European stocks: First support reached, downside ahead
• Earnings season sheds light on state of US firms
• GDP data could confirm UK as fastest-growing economy in Western Europe
• German healthcare giant Bayer AG finds first support
Allow me to start today's missive with a quote from my article last Friday about the state of the broader, Western European markets: "The German Dax 30 [DAX.I] and the Euro Stoxx 50 [FESXc1] both remain, at least near term, overbought and not in any juicy spot for any risk-taking. With Thursday's global sell-off, both indices also came in to a degree but not enough yet to interest me in a buy-point as yet." After Friday's sell-off, European stocks have reached better, immediate-term support levels through a purely technical lens, but given the velocity of the selling and considering that most of the indices are still showing very steep slopes, more downside is likely ahead.
Two weeks ago, I mused that the news/data focus in the near term for single-name stocks is back to the US as the earnings season sheds much light not only on the state of US domestic firms, but also on global behemoths that conduct much business in Europe. This week, many large US conglomerates and technology giants are scheduled to report earnings. Depending on the magnitude of any good/bad news out of the earnings reports, the ensuing price action in the stocks will also trickle over to European stocks.
Today's GDP data offers some encouraging news for UK chancellor George Osborne. Photo: Peter Macdiarmid / Getty
The other set of news that I am closely focusing on again this week is UK economic data, which today gets on the big stage with the release of the Q4 GDP figures. Last Friday, I laid out the reasons for my marginally more bullish view on UK stocks and today's GDP data could confirm the UK as the fastest-growing economy in Western Europe.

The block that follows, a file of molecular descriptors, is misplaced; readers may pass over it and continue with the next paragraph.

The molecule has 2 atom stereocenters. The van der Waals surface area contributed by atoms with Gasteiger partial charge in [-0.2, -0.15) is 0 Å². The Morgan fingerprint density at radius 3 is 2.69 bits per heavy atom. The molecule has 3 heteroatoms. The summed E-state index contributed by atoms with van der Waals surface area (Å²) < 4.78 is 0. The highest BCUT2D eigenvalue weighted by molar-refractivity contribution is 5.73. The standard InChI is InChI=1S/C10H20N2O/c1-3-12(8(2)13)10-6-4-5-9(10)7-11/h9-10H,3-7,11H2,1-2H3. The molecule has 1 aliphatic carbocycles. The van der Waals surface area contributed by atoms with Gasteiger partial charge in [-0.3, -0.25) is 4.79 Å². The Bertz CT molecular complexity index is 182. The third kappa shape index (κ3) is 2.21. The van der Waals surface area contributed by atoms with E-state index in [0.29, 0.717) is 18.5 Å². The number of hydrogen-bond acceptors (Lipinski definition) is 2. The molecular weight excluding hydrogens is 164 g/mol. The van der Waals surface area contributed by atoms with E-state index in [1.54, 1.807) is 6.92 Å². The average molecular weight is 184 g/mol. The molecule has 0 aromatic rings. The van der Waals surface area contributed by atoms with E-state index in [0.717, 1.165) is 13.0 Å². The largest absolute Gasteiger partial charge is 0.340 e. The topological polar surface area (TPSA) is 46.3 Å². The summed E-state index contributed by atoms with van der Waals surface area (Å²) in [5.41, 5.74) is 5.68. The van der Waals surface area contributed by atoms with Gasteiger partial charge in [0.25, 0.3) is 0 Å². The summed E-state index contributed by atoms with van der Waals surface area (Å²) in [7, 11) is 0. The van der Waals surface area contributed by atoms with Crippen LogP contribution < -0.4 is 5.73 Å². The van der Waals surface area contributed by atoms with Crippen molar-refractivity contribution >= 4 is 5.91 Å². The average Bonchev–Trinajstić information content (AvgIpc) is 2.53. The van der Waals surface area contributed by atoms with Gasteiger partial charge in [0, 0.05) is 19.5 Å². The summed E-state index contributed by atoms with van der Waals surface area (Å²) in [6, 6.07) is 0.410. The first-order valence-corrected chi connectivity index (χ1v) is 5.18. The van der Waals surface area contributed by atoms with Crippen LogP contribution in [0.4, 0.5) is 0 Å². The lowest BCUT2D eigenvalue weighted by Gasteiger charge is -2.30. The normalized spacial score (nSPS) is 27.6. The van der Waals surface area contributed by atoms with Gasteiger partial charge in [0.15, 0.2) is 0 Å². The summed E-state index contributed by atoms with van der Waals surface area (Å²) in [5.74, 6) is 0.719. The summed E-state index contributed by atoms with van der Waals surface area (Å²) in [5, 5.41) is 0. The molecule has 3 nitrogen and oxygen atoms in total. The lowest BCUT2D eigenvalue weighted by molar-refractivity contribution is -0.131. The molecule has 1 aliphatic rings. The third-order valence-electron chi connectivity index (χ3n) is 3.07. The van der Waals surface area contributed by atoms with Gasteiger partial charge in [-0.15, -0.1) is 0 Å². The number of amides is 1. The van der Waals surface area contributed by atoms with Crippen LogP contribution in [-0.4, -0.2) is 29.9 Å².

In terms of the charts, as mentioned above, the German Dax 30 (DAX.I), with Friday's selling, has reached better, near-term support at a level I shall call support level 1, as per the chart below. Support level 1 is a confluence zone made up of the rising 50-day simple moving average (yellow line) as well as the September 2013 uptrend. I expect a bounce attempt from support level 1 but, eventually, better near-term support is around support level 2, closer to the 9,000 area. This support area is made up of the 100-day simple moving average, as well as roughly a 50 percent retracement of the entire rally since September.
Source: Saxo Bank
For the Euro Stoxx 50 (FESXc1), first support has also been reached and it is made up of the 100-day moving average, which has held support since late August 2013. However, the steepness of the drop down to the 100-day moving average, as well as overbought readings, comes in closer to the 2,860 area, which is lateral support and is also where the rising 200-day simple moving average (red line) comes in.
Source: Saxo Bank
On the single stock front, Bayer AG (BAYN:xetr), the German healthcare and agricultural products manufacturer, is showing some weakness worth looking at from the short side. After a failed breakout attempt last week, the stock dropped quickly and has now found first support. Just like the broader indices above, however, the stock has extended both in terms of the steepness of its slope and the duration of a rally, without any meaningful pause. A better support area is the 100-day moving average (blue line). I see an opportunity here, either in shorting the stock outright or playing it via options, i.e. short out of the money Call spreads or long Puts.
Source: Saxo Bank